When it debuted in the summer of 2005 (following an exhibition match between Henrik Stenson and Louise Stahle) the 18-hole layout at Elisefarm Golf Club was the first Hawtree golf design in Sweden since Martin's grandfather completed the Old Course at Båstad back in 1929 with partner J.H. Taylor.
Owned by Lars Ingesson and Ingrid Linné, Elisefarm is a resort rather than a traditional golf club. Plans to develop a second course have since been abandoned; the owners instead have focused on developing the resort to create an appealing destination where there’s more than just golf on offer.
The designers, Martin Hawtree and his then associate Caspar Grauballe, laid out the course in two loops of returning nines. Trees border much of the perimeter of the course and the design makes intelligent use of the gently rolling landscape that features a few stands of mature trees, large ponds and a stream. Regular views of Ringsjön, one of the few large lakes in Skåne, are also on offer.
Holes to note include the 4th, a medium length par four where the landing area for a well-struck drive is pinched by a pond to the left and bunkers to the right. Another hole not quickly forgotten is the par five 12th where the approach shot is the course's only forced carry over water. Even if the hole is reachable in two for long hitters, the percentage shot is probably a lay-up, especially if the wind is blowing, as it often is here. For higher handicappers, this shot, with water short, long and to the left, is probably not the most relaxing moment of the round.
The finishing hole is a relatively short par four, but the entrance to the green is quite narrow, with trees on both sides and water behind, so the drive needs to find the fairway. This hole can play devious mind games with ambitious birdie-seeking golfers.
The visuals on the back nine in particular will change significantly if the planned housing development goes ahead.
Elisefarm has firm fescue greens with enough variety and undulations to keep you interested and challenge your putting skills throughout the round. If the rest of the course had the same standard, I would not hesitate a second to rate it among the top 10 courses in Sweden.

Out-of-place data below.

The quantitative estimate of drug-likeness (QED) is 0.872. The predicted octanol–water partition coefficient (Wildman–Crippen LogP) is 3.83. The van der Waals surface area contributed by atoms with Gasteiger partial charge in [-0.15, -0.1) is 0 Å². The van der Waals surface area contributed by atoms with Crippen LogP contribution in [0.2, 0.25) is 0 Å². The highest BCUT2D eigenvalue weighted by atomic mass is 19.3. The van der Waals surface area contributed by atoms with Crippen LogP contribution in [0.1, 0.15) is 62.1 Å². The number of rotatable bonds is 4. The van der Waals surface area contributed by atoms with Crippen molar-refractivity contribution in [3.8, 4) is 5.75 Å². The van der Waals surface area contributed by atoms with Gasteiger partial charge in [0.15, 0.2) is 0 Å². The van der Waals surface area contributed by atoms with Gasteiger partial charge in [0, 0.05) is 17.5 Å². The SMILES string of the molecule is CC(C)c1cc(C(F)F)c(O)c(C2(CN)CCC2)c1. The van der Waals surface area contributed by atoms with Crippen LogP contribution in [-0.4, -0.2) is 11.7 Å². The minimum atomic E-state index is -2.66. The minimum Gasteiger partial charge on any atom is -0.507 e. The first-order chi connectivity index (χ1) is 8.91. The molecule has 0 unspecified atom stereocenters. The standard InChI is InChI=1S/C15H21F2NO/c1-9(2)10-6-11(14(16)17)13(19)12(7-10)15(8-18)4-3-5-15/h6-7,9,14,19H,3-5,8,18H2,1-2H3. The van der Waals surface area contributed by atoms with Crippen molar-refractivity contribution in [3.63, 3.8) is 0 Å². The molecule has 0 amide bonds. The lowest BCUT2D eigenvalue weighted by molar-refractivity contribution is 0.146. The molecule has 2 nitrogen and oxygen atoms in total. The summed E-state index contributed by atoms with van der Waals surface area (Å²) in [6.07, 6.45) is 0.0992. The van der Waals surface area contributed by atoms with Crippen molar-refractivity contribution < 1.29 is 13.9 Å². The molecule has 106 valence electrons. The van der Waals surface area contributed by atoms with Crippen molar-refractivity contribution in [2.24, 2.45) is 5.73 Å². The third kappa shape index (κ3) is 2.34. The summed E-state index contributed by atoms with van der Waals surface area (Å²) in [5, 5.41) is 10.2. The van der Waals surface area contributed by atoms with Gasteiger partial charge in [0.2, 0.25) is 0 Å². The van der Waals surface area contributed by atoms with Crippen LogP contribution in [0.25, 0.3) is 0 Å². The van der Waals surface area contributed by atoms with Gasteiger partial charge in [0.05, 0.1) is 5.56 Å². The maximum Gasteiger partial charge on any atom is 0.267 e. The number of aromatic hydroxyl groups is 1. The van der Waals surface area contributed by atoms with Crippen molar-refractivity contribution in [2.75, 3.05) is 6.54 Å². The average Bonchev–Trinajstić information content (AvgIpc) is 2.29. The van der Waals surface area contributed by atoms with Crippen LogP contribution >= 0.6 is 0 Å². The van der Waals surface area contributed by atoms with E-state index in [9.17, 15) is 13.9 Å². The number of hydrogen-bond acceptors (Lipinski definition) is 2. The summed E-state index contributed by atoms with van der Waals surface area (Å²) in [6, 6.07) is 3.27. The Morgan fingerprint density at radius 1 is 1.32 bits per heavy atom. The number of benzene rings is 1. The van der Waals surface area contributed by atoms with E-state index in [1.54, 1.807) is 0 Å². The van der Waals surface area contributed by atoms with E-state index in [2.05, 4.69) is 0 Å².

Unfortunately, the bunkering, while pretty, tends to threaten ordinary tee shots while too many good tee shots can clear them. I had been warned about this beforehand from friends who had visited (and who had liked the course for the rest by the way). The two best golfers in our fourball did not visit a single fairway bunker during the round, while less than perfect shots from our highest handicapped lady golfer regularly found sand from the tee, not what I would wish for design-wise.
Agronomy is also a bit of a question mark. Preferred lies were in operation when we visited in early May, although this was probably also due to a colder than average April and significant rain the preceding days. The greens still rolled true, but it was clear that the fairways are not built on sandy ground. I had been warned that the course is a slow starter in spring compared to others in the region, which indicates clay soil and no sand-capping, so the next visit will be in summer or early autumn.
Elisefarm markets its spa and its gastronomy as much as the golf and it also showed in the guest crowd when we visited. Women and couples were in the majority both in the restaurant and on the course, a major difference from the middle-age fraternity groups normally dominating golf resorts in Sweden.
Overall, I would rate Elisefarm higher as a resort higher than its golf on a stand-alone basis, so the verdict (four balls) is for the course only and assumes normal conditioning from June onwards.